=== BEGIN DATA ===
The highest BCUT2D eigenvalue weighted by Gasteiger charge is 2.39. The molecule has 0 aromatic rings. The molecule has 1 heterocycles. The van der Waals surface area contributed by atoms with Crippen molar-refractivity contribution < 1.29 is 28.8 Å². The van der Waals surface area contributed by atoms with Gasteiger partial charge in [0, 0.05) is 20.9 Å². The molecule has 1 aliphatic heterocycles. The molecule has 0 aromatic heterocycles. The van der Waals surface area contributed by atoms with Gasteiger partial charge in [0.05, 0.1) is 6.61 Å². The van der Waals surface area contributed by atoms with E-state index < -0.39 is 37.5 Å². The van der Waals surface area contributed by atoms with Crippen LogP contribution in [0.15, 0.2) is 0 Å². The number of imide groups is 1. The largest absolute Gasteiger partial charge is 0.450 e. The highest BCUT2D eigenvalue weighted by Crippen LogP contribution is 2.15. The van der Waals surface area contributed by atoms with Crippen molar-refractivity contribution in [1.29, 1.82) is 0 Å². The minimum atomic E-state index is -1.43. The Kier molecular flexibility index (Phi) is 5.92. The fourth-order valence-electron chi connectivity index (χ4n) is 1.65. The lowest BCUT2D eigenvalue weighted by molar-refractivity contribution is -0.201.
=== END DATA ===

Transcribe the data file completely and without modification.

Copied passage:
The highest BCUT2D eigenvalue weighted by Gasteiger charge is 2.39. The molecule has 0 aromatic rings. The molecule has 1 heterocycles. The van der Waals surface area contributed by atoms with Crippen molar-refractivity contribution < 1.29 is 28.8 Å². The van der Waals surface area contributed by atoms with Gasteiger partial charge in [0, 0.05) is 20.9 Å². The molecule has 1 aliphatic heterocycles. The molecule has 0 aromatic heterocycles. The van der Waals surface area contributed by atoms with Gasteiger partial charge in [0.05, 0.1) is 6.61 Å². The van der Waals surface area contributed by atoms with E-state index < -0.39 is 37.5 Å². The van der Waals surface area contributed by atoms with Crippen LogP contribution in [0.15, 0.2) is 0 Å². The number of imide groups is 1. The largest absolute Gasteiger partial charge is 0.450 e. The highest BCUT2D eigenvalue weighted by Crippen LogP contribution is 2.15. The van der Waals surface area contributed by atoms with Crippen molar-refractivity contribution in [1.29, 1.82) is 0 Å². The minimum atomic E-state index is -1.43. The Kier molecular flexibility index (Phi) is 5.92. The fourth-order valence-electron chi connectivity index (χ4n) is 1.65. The lowest BCUT2D eigenvalue weighted by molar-refractivity contribution is -0.201.